Book review: The Crypt Thief – I love France #168

Play French Bingo!

 Eiffel Tower OrangeEiffel Tower OrangeEiffel Tower Orange 


The Crypt Thief:
Hugo Marston #2

Crypt Thief

Author: Mark Pryor
Publisher: Seventh Street Books
Publication: May 7, 2013
Pages: 255
ISBN: 978-1616147853
paperback, also available as ebook
Genre: Mystery


Buy this Book:

Barnes & Noble 

Books a Million   

Follow Seventh Street Books on Facebook  | on Twitter  | on Pinterest



 rating systemrating systemrating systemrating system 

In August, I presented to you the first book in the Hugo Marston series: The Bookseller. This time, the former FBI agent has to do with a very particular type of killer. The Crypt Thief has all the elements of a chilling thriller.

The book opens with a spooky scene, worthy of the whole novel: a man, preparing to steal from graves at famous Père Lachaise cemetery in Paris (see my own pictures of this remarkable city within the city!), is interrupted by two tourists. He kills them and puts a little statue on the chest of the woman.
Hugo (security chief at the US embassy in Paris) is called on the case, as the victims were American. Actually, the man was none other than the son of American senator Holmes. And they soon discover that the woman was actually from the Middle East maybe. She was actually traveling under a fake passport and in the company of a man present on several terrorist watch lists!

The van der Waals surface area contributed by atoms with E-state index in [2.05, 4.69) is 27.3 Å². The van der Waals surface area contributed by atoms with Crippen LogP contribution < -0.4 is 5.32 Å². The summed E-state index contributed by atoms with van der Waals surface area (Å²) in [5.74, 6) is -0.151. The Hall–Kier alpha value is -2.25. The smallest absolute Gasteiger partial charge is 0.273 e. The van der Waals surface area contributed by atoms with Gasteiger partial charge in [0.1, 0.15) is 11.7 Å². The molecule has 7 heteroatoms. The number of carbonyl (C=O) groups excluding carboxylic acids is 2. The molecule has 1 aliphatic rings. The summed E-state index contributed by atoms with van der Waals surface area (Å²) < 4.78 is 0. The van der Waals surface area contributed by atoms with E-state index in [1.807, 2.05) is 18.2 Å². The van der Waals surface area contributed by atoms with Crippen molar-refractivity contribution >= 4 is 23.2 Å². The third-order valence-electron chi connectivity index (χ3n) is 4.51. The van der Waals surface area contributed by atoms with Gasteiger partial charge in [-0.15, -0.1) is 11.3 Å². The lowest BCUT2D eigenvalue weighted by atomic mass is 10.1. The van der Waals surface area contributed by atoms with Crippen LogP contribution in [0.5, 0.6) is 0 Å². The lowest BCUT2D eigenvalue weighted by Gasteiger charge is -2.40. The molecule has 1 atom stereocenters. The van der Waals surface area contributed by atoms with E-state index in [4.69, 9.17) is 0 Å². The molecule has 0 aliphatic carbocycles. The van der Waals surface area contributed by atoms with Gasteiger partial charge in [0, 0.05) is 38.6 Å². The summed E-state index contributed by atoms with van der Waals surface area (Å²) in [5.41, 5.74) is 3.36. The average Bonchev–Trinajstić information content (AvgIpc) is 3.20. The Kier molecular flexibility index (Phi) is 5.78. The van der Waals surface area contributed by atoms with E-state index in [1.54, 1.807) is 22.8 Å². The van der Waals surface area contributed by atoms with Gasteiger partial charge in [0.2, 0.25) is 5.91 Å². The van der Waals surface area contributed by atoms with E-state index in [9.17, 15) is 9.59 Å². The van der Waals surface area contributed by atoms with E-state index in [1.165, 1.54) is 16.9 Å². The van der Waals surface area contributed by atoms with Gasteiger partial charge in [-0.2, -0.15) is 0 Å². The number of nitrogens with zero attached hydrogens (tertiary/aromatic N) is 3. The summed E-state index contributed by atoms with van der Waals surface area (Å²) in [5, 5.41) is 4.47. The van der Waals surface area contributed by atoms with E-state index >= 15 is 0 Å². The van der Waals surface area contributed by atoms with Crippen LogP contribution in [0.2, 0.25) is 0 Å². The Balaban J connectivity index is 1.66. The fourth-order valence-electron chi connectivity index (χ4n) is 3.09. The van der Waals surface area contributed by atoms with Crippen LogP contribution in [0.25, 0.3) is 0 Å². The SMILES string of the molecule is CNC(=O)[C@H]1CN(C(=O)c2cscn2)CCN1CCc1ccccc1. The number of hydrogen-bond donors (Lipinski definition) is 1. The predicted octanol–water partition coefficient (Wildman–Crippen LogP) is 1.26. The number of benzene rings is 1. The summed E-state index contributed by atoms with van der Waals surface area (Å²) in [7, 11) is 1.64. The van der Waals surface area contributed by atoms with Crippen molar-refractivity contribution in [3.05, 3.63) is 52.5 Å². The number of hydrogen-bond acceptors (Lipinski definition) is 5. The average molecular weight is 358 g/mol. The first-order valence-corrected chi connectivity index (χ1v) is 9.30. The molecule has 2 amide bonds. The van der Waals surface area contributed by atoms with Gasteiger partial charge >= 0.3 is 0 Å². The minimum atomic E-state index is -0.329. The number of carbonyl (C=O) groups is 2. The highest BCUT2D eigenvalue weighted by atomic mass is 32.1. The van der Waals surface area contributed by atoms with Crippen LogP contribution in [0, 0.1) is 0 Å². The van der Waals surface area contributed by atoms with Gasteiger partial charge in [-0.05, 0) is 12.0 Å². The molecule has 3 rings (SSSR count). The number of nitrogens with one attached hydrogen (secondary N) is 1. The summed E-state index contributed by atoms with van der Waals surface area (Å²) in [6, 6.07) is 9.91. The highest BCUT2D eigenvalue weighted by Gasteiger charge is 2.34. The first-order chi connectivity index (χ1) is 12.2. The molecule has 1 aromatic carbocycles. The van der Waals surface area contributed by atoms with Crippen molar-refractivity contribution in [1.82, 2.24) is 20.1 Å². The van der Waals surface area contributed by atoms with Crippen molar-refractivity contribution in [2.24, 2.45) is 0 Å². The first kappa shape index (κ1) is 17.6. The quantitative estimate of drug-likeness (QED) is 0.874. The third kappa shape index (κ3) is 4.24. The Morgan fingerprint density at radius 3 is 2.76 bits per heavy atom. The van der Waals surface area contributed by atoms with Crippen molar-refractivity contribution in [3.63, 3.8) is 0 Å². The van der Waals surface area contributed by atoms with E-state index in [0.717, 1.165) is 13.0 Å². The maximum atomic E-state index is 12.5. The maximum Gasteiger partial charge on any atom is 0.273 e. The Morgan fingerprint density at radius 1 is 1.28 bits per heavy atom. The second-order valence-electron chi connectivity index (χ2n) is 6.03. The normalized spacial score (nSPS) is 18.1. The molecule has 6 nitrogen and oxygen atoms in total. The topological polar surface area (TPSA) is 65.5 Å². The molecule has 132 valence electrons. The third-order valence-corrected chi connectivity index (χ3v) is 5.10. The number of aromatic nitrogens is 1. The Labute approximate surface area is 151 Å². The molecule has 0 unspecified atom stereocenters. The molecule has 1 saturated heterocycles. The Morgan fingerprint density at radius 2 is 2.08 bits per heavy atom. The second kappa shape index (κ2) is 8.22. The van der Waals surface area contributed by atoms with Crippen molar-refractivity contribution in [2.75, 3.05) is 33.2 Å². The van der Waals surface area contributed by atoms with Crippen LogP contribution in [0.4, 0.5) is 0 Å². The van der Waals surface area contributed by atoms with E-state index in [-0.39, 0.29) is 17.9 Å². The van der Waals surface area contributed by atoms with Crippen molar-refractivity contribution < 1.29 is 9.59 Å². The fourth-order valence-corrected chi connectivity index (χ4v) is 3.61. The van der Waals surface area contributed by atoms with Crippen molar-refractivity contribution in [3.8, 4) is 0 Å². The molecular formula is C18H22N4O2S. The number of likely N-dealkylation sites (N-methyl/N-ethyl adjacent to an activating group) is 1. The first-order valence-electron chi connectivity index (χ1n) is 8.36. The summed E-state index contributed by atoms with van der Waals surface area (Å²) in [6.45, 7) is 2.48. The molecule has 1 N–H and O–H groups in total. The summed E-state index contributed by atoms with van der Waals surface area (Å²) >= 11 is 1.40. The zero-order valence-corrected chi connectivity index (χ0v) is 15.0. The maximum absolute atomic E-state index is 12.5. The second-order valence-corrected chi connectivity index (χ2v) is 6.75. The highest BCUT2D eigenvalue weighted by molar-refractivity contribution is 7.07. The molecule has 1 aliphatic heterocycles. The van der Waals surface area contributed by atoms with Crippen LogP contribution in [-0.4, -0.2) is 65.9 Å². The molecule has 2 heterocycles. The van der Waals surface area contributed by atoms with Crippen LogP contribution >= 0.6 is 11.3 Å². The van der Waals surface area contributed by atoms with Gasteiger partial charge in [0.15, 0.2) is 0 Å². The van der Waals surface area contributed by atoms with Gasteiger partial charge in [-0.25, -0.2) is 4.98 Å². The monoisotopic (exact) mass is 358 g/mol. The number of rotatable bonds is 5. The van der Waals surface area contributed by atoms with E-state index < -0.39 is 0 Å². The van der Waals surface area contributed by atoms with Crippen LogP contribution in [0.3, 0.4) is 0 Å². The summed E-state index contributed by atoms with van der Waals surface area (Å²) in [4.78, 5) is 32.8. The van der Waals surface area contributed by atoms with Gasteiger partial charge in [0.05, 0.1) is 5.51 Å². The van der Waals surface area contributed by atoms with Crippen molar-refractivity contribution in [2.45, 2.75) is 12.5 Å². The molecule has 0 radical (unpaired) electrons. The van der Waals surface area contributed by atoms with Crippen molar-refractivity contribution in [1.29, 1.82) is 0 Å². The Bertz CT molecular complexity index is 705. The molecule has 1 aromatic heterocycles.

So what in the first place were these two tourists? terrorists? doing in the middle of the night in the cemetery? and why were they killed? Also, the killer leaved no trace and his way of going in and out of the cemetery seems quite mysterious.
Things get even more complicated as victims multiply, apparently the work of the same man. Why would a man target mostly dead people? What’s the connection between all these bodies?

The book is packed with suspenseful scenes, even though the reader can figure out rather quickly the red-herrings.

It has the benefit of putting together in the same novel several major Paris landmarks, such as two famous cemeteries, the catacombs, and Le moulin rouge. There are also scenes in a quaint village in Les Pyrénées.
Like in the first novel in the series, there are some neat descriptions of Paris neighborhoods, for instance the following passages:

Crypt Thief p102

page 102

Crypt Thief p107

page 107

The characters are very well defined and fun to be with, well, maybe not so much the grave robber…
But as a whole, I think I preferred The Bookseller, which contained a more original plot I think. Also, as the book moved along, I felt there were maybe too many unnecessary murders. Still, it’s a great read with its share of macabre and gruesome, perfect if you enjoy experience a great chill in a Paris setting!

EN DEUX MOTS : Ce mystère a principalement lieu dans les célèbres cimetières de Paris. Mais pourquoi ce gars vole-t-il les tombes? Et malheur à vous si vous vous trouvez sur son chemin, au mauvais moment!. Beaucoup de suspense, même si on sait vite ce que le tueur a en tête. Bien si vous aimez l’action, mais à mon avis, trop de meurtres s’accumulent. Pas mal, mais j’ai préféré le premier livre de la série.